A keystone is literally the last piece of stone to be slotted into a masonry arch. It locks all the other pieces firmly together. It's key, because without a keystone the arch collapses. Maybe it's by reason of its importance that the planned pipeline from Canada to Texas was named Keystone XL. The plan was to pipe crude oil from the Canadian tar sands across the United States to be refined in Texas, but this week president Obama announced that it was not viable, did not create jobs, was not vital for US energy and national security, and was too dangerous for our environment. It would not be built. Cue joyful demonstrations from environmentalists. Actually it's not as simple as that. Keystone XL is phase IV of a pipeline system which has already been in operation since January 2014, and does indeed transport oil from Canada to Texas. Phase IV, a 1200-mile pipeline which will not now be built, would have taken a more direct route and had a much larger capacity. Oil, probably less of it, will now be sent by rail instead. The oil industry is not happy, but it's probably glad to avoid such an enormous investment in this time of very low oil prices. Oil from tar sands is some of the dirtiest oil and most difficult and expensive to produce, so anything which depresses demand and keeps it in the ground is to be welcomed. 

Closing in on Paris

The big change on the horizon is of course COP21, the United Nations climate change conference taking place in Paris in December. But why is climate change important to you, your business, your family, your future? Because if climate change is allowed to continue it’s going to damage the world we live in and make life difficult; ultimately impossible. And if governments take firm action to tackle climate change it’s going to change our world and, in the short term, may also make life difficult. But at least we’ll have a sustainable future.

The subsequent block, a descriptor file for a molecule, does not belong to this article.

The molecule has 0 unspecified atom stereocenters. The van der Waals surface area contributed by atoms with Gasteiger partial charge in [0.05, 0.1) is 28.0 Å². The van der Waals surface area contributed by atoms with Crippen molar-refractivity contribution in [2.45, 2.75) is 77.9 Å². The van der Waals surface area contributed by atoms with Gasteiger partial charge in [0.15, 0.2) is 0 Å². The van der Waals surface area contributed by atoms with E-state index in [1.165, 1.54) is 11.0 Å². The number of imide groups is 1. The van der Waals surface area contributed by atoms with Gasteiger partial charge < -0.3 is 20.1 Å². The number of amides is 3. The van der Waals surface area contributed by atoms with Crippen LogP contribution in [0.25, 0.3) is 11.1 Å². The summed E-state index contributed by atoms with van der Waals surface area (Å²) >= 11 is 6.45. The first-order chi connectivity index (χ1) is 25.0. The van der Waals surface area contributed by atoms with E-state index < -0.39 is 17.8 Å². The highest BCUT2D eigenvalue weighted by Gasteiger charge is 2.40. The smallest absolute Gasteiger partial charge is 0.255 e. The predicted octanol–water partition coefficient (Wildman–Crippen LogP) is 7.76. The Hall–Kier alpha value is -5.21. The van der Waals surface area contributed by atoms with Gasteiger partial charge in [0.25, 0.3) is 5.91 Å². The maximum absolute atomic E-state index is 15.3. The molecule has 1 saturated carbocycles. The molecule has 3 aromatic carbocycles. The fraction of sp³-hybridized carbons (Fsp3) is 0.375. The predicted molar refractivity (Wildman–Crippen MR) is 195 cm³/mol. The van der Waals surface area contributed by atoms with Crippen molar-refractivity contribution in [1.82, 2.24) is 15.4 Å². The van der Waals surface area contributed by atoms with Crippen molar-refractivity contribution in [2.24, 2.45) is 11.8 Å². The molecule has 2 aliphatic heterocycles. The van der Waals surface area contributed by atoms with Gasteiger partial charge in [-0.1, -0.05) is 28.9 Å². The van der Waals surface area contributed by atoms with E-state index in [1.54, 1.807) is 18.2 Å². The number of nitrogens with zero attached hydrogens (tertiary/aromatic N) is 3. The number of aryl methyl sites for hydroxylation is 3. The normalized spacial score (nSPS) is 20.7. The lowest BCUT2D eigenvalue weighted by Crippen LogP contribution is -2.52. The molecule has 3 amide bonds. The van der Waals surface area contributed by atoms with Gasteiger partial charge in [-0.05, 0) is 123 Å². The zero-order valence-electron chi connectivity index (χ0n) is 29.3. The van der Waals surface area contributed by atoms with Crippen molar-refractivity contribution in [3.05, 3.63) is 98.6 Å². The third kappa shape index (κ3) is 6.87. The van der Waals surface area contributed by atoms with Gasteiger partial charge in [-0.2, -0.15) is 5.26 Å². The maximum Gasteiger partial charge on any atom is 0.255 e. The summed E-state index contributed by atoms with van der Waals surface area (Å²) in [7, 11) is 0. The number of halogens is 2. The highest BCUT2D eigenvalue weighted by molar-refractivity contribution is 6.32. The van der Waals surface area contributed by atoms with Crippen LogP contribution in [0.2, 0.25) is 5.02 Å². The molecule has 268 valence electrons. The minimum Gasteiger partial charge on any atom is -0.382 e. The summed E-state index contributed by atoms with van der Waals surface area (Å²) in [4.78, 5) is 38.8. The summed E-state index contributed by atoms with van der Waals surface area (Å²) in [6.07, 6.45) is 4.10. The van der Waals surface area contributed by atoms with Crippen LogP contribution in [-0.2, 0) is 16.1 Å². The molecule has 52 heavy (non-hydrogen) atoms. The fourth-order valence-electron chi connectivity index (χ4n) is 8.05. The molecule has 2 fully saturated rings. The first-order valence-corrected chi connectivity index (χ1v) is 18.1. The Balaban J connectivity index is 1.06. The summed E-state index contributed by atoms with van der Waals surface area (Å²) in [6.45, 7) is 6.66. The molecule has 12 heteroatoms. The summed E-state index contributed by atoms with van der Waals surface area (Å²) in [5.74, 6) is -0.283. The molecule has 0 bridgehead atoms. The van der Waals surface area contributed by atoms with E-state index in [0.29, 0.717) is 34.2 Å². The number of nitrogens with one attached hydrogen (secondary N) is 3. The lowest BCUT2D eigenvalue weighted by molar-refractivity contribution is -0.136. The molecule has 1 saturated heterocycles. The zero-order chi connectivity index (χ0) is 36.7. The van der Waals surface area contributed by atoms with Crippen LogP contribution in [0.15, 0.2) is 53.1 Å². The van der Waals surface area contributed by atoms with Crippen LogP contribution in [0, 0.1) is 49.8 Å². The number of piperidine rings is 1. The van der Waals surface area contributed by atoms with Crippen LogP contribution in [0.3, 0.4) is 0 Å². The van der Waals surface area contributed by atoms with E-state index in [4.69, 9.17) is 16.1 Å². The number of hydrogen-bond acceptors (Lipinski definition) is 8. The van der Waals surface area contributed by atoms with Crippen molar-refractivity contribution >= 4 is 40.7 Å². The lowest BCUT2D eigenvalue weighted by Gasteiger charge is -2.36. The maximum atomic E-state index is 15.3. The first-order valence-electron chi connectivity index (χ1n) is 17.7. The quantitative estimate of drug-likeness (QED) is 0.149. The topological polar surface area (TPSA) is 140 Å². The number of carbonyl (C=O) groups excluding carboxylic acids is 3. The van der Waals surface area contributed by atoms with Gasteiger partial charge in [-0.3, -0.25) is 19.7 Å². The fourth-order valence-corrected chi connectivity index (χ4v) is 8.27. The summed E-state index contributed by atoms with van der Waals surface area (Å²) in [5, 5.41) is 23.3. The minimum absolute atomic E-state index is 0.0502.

What if we don’t tackle climate change? 

The predictions are for more unusual weather. 

This November in the UK we are experiencing the warmest November days ever, and what’s wrong with that? Well this week the Met Office announced that 2015 would be the first year when average global temperatures reached 1℃ higher than the average before the start of the Industrial Revolution. Doesn’t sound a lot, but a rise of 2℃ is generally believed to be the threshold of catastrophic climate change. So we're halfway there.
In Europe rainfall has been unusually low. This has caused a shortage of heating oil in Switzerland. How can that possibly be connected? Well, heating oil is delivered to Switzerland by barges sailing along the River Rhine. Lack of rainfall means that the river level is the lowest it has been for four years. Some barges can no longer sail the river, and those that can are half empty so that they do not ride too low in the water. As a result there’s a shortage of heating oil and the Swiss may freeze this winter - if it ever gets cold! The trouble is that it isn't getting as cold as it used to, and that has serious consequences for the skiing industry. 
The popular wisdom is that climate change will have its earliest and most serious effects in the developing nations. Not exclusively, it seems.